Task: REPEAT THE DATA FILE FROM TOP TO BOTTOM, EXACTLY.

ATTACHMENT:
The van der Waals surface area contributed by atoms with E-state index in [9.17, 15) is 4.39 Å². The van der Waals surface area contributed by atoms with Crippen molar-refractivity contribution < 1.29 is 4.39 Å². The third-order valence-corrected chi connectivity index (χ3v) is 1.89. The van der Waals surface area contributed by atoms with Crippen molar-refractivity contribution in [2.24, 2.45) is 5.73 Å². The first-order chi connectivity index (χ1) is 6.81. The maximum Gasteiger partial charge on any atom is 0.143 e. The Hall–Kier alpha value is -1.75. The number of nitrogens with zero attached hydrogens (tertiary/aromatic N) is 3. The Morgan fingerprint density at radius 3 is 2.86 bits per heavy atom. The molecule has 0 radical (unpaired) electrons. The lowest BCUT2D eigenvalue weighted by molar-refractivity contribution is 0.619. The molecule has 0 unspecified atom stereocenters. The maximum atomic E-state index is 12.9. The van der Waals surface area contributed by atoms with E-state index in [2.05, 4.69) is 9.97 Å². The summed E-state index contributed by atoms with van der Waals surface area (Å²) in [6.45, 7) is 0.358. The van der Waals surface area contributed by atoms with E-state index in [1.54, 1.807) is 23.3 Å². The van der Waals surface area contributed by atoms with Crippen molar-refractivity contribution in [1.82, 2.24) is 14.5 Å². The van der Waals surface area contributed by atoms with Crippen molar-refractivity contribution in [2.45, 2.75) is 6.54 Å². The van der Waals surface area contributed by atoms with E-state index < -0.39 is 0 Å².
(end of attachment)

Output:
The van der Waals surface area contributed by atoms with E-state index in [9.17, 15) is 4.39 Å². The van der Waals surface area contributed by atoms with Crippen molar-refractivity contribution < 1.29 is 4.39 Å². The third-order valence-corrected chi connectivity index (χ3v) is 1.89. The van der Waals surface area contributed by atoms with Crippen molar-refractivity contribution in [2.24, 2.45) is 5.73 Å². The first-order chi connectivity index (χ1) is 6.81. The maximum Gasteiger partial charge on any atom is 0.143 e. The Hall–Kier alpha value is -1.75. The number of nitrogens with zero attached hydrogens (tertiary/aromatic N) is 3. The Morgan fingerprint density at radius 3 is 2.86 bits per heavy atom. The molecule has 0 radical (unpaired) electrons. The lowest BCUT2D eigenvalue weighted by molar-refractivity contribution is 0.619. The molecule has 0 unspecified atom stereocenters. The maximum atomic E-state index is 12.9. The van der Waals surface area contributed by atoms with E-state index in [2.05, 4.69) is 9.97 Å². The summed E-state index contributed by atoms with van der Waals surface area (Å²) in [6.45, 7) is 0.358. The van der Waals surface area contributed by atoms with E-state index in [1.54, 1.807) is 23.3 Å². The van der Waals surface area contributed by atoms with Crippen molar-refractivity contribution in [1.82, 2.24) is 14.5 Å². The van der Waals surface area contributed by atoms with Crippen molar-refractivity contribution in [2.45, 2.75) is 6.54 Å². The van der Waals surface area contributed by atoms with E-state index < -0.39 is 0 Å².